Such law must include what would be considered adequate for purposes of compensation of a person whose land has been expropriated but the government in light of the interest of the public (Van der Walt, 2003). The law may establish a general mechanism for the appropriation process or define the parameters within which the applicable law would work to compensate the victims (Borras Jr, 2011). Some of the fundamental factors to be considered in the present case include the applicable scale of compensation with due regard to the market value and the underlying factors (Van der Walt, 1999). The value of land must be considered while factoring in what is considered as an appropriate compensation. The foregoing provision is structured in such a manner that an obligation is imposed on the government to take a positive step.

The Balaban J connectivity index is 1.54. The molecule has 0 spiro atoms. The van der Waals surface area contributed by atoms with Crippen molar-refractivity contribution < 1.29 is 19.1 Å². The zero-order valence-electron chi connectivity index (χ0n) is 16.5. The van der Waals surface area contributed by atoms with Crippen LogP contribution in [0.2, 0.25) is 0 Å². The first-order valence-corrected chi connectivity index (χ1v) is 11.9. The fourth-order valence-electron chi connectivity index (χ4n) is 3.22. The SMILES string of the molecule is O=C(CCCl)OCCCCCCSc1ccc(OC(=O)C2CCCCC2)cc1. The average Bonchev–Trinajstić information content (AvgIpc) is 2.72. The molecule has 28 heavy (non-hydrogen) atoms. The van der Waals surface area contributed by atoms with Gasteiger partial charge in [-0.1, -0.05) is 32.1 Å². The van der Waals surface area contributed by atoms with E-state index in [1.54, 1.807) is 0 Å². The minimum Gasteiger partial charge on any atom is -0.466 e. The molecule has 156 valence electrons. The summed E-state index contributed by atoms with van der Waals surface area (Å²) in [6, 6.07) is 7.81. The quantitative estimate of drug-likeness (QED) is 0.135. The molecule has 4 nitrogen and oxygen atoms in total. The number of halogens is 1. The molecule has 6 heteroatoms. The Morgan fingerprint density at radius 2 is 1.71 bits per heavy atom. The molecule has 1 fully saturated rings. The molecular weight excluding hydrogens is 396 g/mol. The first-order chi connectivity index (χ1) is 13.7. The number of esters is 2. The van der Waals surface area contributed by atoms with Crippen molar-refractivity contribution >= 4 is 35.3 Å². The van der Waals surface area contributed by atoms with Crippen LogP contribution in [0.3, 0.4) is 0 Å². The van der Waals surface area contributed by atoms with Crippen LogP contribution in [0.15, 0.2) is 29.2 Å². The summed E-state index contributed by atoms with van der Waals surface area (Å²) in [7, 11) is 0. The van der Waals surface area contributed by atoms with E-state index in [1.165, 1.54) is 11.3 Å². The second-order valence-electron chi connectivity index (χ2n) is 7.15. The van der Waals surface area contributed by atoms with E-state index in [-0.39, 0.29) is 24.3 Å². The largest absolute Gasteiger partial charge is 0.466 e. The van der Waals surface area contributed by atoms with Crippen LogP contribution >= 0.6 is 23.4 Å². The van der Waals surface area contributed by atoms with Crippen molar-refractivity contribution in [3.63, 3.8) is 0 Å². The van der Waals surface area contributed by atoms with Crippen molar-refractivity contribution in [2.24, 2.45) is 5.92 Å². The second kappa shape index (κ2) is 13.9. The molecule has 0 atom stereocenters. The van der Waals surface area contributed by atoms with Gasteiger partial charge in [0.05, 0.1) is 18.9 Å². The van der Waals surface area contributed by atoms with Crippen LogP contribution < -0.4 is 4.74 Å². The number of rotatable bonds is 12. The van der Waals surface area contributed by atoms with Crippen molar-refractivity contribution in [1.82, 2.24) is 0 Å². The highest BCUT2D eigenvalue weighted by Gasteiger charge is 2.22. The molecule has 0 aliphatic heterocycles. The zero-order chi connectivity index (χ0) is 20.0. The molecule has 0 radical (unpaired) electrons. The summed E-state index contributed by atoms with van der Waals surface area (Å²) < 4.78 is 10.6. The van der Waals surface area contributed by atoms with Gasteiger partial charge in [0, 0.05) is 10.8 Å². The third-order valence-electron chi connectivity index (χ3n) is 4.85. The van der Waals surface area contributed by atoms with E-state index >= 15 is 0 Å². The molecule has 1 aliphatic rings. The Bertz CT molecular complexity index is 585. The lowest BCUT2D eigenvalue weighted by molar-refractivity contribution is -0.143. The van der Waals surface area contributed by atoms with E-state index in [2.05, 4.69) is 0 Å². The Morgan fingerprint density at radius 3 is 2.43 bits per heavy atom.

In this regard, it is apparent that the state bears the responsibility for ensuring the principle of equitable interest is preserved (Borras Jr, 2011). The means to preserve the principle seems to lie on the requirement that the state enacts a law of general application to that effect. In this regard, it is necessary that before the state engages in an act of compulsory acquisition for public interest in the nature of equitable distribution, the state must have put in place a codification fostering access to the resources of the nation equitably. As indicated in the constitution, measures which can be taken under the aforementioned provision include legislative measures besides other governmental actions which aid in the fulfillment of the requirement to distribute property in South Africa equally (Ntsebeza, 2007).